Dumpsters in Downtown alleys and on Downtown sidewalks became illegal at the beginning of November and even though businesses there knew the change in policy was coming, many did nothing to prepare for it.
Each dumpster was to come with a fine of $500 for each month they remained. But those fines were reduced by a Memphis City Council committee Tuesday to $200. It is expected that council members, city staff and Downtown merchants will work together to devise a more-permanent solution to what could become a stinking, rodent-infested problem.
If Downtown merchants, especially restaurants, have to get rid of their dumpsters, city leaders said Tuesday they would pile their trash in alleys between buildings or other out of the way places, which will create health hazards.
A proposal from council member Lee Harris would have used $300,000 in city funds to build six concrete pads for trash compactors, which would have been built by private companies and the merchants they serve. But the proposal died in committee as members the money would have had to come from city reserves and go to private entities.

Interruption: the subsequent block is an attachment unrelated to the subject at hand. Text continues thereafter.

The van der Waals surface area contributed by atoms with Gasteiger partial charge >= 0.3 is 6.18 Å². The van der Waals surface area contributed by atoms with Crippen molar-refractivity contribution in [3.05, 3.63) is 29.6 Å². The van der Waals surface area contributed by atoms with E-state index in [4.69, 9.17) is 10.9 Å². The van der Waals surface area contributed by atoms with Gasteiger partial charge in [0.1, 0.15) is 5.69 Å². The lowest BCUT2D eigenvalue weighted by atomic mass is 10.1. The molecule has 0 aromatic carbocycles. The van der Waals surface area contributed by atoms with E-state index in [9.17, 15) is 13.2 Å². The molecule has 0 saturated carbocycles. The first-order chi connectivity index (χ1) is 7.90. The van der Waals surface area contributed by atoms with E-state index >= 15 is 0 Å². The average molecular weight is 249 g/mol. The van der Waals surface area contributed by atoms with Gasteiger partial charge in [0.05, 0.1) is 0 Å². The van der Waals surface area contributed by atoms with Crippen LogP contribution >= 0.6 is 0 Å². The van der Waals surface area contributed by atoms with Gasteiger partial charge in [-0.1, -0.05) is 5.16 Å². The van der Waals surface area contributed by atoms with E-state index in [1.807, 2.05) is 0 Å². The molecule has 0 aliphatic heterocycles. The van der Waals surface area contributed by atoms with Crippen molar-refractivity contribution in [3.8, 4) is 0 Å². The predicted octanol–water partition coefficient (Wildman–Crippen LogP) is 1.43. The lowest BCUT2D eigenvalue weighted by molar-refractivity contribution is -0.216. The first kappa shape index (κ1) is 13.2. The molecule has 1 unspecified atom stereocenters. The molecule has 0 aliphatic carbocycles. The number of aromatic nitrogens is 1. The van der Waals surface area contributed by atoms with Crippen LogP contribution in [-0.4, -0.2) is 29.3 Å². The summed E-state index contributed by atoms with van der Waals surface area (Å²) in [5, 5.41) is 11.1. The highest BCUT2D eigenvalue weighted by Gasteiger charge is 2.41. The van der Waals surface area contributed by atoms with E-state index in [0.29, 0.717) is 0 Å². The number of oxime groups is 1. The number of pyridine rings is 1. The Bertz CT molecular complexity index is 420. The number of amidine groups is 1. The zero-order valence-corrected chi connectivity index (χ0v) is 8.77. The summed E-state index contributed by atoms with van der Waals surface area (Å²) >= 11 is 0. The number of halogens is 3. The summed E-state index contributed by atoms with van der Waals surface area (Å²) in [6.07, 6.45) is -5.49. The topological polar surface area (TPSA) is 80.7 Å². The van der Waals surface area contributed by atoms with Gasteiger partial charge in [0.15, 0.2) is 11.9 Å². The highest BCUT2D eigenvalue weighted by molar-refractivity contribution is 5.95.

“We just don’t have the money,” said council member Jim Strickland. “(Tennessee State Comptroller Justin Wilson) is already upset at us about not having enough money in reserves. We don’t have a money tree on Mud Island that we can just pull from.”
Harris said he was more interested in protecting Downtown stakeholders than in spending reserve funds. Jerome Rubin, former council member and vice president of operation for the Downtown Memphis Commission, said the $300,000 investment was vital to protect health concerns and that the funds could be recouped by the city through a new fee on Downtown businesses and residents.
The council will vote on building the compactor pads in its meeting Tuesday afternoon.